The first thing I always do to pictures in Photoshop is take the Highlights slider all the way down to -100. That always allows for more beautiful clouds, and in this case, it took out much of the overexposed sun.

Then I took the Shadows slider all the way down to -100. That got rid of 95% of the red lens flare. That red lens flare was bouncing around the whole inside of the camera which is what gave the whole picture that reddish tint.

Next, I took the Blacks slider down to -60. That got rid of the rest of the lens flare.

Lastly, I took the Clarity slider all the way to +100. That allowed for the water directly behind the surfers, in the little cover, to come out of the shadows.

A lot easier than I thought it was going to be, and it created a nice picture.

This post approved by Zoey the Cool Cat

How I Did It—Works for me

How I Did It

I pretty much try to abide by the rule of thirds when I take pictures. I think it creates more aesthetically pleasing photographs.

The rule of thirds might be the most well-known rule of photographic composition since it is one of the first things one learns in photography class.

Of course, rules are meant to be broken, but if you’re going to break a rule, make sure you know it very well so that breaking it is even more effective.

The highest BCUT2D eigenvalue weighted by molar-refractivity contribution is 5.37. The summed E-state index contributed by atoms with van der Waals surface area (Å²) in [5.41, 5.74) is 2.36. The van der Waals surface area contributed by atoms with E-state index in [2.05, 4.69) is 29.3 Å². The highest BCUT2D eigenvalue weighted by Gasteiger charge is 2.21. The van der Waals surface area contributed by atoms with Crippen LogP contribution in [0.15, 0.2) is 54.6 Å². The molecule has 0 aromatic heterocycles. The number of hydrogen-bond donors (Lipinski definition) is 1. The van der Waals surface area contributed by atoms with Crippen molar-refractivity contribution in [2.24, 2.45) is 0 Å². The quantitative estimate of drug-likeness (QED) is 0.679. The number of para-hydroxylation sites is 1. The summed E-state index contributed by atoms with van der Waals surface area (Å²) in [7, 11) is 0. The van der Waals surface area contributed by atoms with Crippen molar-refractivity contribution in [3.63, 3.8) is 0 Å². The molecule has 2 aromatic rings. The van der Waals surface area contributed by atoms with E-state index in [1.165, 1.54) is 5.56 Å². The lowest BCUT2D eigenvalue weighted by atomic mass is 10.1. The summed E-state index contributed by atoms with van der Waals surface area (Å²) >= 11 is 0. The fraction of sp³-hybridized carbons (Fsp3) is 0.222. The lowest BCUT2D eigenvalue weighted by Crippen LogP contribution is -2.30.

The basic principle behind the rule of thirds is to imagine breaking an image down into thirds (both horizontally and vertically) so that you have 9 parts:

Rule of thirds

The exact center rarely is a good place to put your focal point unless your intent is to show symmetry. Too high, too low, too far left, or too far right is kind of like dissonance in music; it just doesn’t feel right/sound right/look right. The grid, then, identifies four areas of the image—where the lines intersect—where you should consider placing points of interest in your picture.

Along with the four intersections, the rule of thirds also gives you four lines along which to place elements in your picture.

Rule of thirds lines

The theory behind the rule of thirds is that placing points of interest at the intersections or along the lines provides a more balanced picture with which the viewer can interact more naturally. Apparently, research shows that when looking at a picture, your eyes go naturally to one of the intersections much more naturally than to the center of the image.

I don’t know if the rule of thirds comes naturally to me or whether fifty years of photography has simply made it a habit. Maybe I’ll intentionally break the rule to see what happens.

If your picture looks or feels awkward, don’t hesitate to take it into a digital photo editing program like Photoshop and crop it to give it a better feel or look.